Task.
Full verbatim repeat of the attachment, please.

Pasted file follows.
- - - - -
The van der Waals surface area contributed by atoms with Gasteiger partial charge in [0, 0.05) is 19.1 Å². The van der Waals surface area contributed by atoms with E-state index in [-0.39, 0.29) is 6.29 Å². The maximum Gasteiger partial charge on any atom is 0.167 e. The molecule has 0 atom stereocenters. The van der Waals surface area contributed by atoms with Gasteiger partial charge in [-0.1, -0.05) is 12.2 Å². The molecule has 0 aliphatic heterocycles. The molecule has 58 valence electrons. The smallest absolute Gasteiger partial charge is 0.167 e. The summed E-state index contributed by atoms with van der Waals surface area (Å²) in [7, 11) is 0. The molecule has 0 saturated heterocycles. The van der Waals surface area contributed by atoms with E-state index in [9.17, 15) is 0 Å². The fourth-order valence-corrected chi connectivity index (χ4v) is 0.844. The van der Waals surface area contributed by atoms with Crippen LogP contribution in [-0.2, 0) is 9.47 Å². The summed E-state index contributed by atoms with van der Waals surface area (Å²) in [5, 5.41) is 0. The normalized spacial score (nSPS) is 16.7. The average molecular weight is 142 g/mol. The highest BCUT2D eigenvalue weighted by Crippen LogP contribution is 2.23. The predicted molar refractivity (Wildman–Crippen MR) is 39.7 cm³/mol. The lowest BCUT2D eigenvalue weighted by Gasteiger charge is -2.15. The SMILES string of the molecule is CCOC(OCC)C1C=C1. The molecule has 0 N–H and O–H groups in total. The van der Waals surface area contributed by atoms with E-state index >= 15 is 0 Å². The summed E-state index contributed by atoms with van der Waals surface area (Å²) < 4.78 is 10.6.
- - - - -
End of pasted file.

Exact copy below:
The van der Waals surface area contributed by atoms with Gasteiger partial charge in [0, 0.05) is 19.1 Å². The van der Waals surface area contributed by atoms with E-state index in [-0.39, 0.29) is 6.29 Å². The maximum Gasteiger partial charge on any atom is 0.167 e. The molecule has 0 atom stereocenters. The van der Waals surface area contributed by atoms with Gasteiger partial charge in [-0.1, -0.05) is 12.2 Å². The molecule has 0 aliphatic heterocycles. The molecule has 58 valence electrons. The smallest absolute Gasteiger partial charge is 0.167 e. The summed E-state index contributed by atoms with van der Waals surface area (Å²) in [7, 11) is 0. The molecule has 0 saturated heterocycles. The van der Waals surface area contributed by atoms with E-state index in [9.17, 15) is 0 Å². The fourth-order valence-corrected chi connectivity index (χ4v) is 0.844. The van der Waals surface area contributed by atoms with Crippen LogP contribution in [-0.2, 0) is 9.47 Å². The summed E-state index contributed by atoms with van der Waals surface area (Å²) in [5, 5.41) is 0. The normalized spacial score (nSPS) is 16.7. The average molecular weight is 142 g/mol. The highest BCUT2D eigenvalue weighted by Crippen LogP contribution is 2.23. The predicted molar refractivity (Wildman–Crippen MR) is 39.7 cm³/mol. The lowest BCUT2D eigenvalue weighted by Gasteiger charge is -2.15. The SMILES string of the molecule is CCOC(OCC)C1C=C1. The molecule has 0 N–H and O–H groups in total. The van der Waals surface area contributed by atoms with E-state index >= 15 is 0 Å². The summed E-state index contributed by atoms with van der Waals surface area (Å²) < 4.78 is 10.6.